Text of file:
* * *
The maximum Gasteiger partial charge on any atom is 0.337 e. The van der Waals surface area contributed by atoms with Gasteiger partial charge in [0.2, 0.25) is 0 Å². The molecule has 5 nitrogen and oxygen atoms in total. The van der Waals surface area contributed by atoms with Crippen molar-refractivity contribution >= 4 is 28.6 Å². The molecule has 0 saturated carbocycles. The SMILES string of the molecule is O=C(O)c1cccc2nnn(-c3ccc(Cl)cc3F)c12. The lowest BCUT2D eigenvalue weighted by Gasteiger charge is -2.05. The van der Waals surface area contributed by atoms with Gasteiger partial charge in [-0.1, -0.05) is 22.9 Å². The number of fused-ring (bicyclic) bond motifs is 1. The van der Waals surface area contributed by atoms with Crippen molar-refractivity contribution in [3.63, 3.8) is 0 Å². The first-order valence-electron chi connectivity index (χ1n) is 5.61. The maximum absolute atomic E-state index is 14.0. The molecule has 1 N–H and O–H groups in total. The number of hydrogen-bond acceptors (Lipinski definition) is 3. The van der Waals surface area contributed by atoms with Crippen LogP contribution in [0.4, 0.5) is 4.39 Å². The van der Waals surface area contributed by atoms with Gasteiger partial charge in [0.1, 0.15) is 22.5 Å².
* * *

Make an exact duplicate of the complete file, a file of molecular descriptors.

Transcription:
The maximum Gasteiger partial charge on any atom is 0.337 e. The van der Waals surface area contributed by atoms with Gasteiger partial charge in [0.2, 0.25) is 0 Å². The molecule has 5 nitrogen and oxygen atoms in total. The van der Waals surface area contributed by atoms with Crippen molar-refractivity contribution >= 4 is 28.6 Å². The molecule has 0 saturated carbocycles. The SMILES string of the molecule is O=C(O)c1cccc2nnn(-c3ccc(Cl)cc3F)c12. The lowest BCUT2D eigenvalue weighted by Gasteiger charge is -2.05. The van der Waals surface area contributed by atoms with Gasteiger partial charge in [-0.1, -0.05) is 22.9 Å². The number of fused-ring (bicyclic) bond motifs is 1. The van der Waals surface area contributed by atoms with Crippen molar-refractivity contribution in [3.63, 3.8) is 0 Å². The first-order valence-electron chi connectivity index (χ1n) is 5.61. The maximum absolute atomic E-state index is 14.0. The molecule has 1 N–H and O–H groups in total. The number of hydrogen-bond acceptors (Lipinski definition) is 3. The van der Waals surface area contributed by atoms with Crippen LogP contribution in [0.4, 0.5) is 4.39 Å². The van der Waals surface area contributed by atoms with Gasteiger partial charge in [0.1, 0.15) is 22.5 Å².